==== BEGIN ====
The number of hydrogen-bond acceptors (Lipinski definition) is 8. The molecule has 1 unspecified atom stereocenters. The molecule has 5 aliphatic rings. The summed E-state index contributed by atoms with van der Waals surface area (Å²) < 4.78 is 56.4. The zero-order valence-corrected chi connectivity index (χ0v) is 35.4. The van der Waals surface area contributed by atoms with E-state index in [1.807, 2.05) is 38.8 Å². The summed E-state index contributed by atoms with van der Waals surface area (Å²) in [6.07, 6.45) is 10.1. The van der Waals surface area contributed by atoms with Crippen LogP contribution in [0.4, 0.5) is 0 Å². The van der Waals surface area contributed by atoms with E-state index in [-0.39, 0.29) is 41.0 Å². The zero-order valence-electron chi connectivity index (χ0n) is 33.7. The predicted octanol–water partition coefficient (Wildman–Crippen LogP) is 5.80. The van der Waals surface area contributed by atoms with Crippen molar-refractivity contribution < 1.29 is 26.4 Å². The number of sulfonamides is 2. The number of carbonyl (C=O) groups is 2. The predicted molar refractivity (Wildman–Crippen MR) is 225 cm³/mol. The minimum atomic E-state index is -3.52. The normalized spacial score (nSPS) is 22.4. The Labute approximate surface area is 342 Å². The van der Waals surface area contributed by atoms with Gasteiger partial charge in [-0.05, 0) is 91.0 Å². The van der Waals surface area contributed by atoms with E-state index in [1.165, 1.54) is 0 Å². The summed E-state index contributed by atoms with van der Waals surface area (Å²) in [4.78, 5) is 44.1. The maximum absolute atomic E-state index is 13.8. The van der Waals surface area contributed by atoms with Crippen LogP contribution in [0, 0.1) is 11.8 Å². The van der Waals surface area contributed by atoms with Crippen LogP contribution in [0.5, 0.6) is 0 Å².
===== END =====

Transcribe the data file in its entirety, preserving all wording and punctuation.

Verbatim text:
The number of hydrogen-bond acceptors (Lipinski definition) is 8. The molecule has 1 unspecified atom stereocenters. The molecule has 5 aliphatic rings. The summed E-state index contributed by atoms with van der Waals surface area (Å²) < 4.78 is 56.4. The zero-order valence-corrected chi connectivity index (χ0v) is 35.4. The van der Waals surface area contributed by atoms with E-state index in [1.807, 2.05) is 38.8 Å². The summed E-state index contributed by atoms with van der Waals surface area (Å²) in [6.07, 6.45) is 10.1. The van der Waals surface area contributed by atoms with Crippen LogP contribution in [0.4, 0.5) is 0 Å². The van der Waals surface area contributed by atoms with E-state index in [-0.39, 0.29) is 41.0 Å². The zero-order valence-electron chi connectivity index (χ0n) is 33.7. The predicted octanol–water partition coefficient (Wildman–Crippen LogP) is 5.80. The van der Waals surface area contributed by atoms with Crippen molar-refractivity contribution < 1.29 is 26.4 Å². The number of sulfonamides is 2. The number of carbonyl (C=O) groups is 2. The predicted molar refractivity (Wildman–Crippen MR) is 225 cm³/mol. The minimum atomic E-state index is -3.52. The normalized spacial score (nSPS) is 22.4. The Labute approximate surface area is 342 Å². The van der Waals surface area contributed by atoms with Gasteiger partial charge in [-0.05, 0) is 91.0 Å². The van der Waals surface area contributed by atoms with E-state index in [1.165, 1.54) is 0 Å². The summed E-state index contributed by atoms with van der Waals surface area (Å²) in [4.78, 5) is 44.1. The maximum absolute atomic E-state index is 13.8. The van der Waals surface area contributed by atoms with Crippen LogP contribution in [0, 0.1) is 11.8 Å². The van der Waals surface area contributed by atoms with Crippen LogP contribution in [0.5, 0.6) is 0 Å².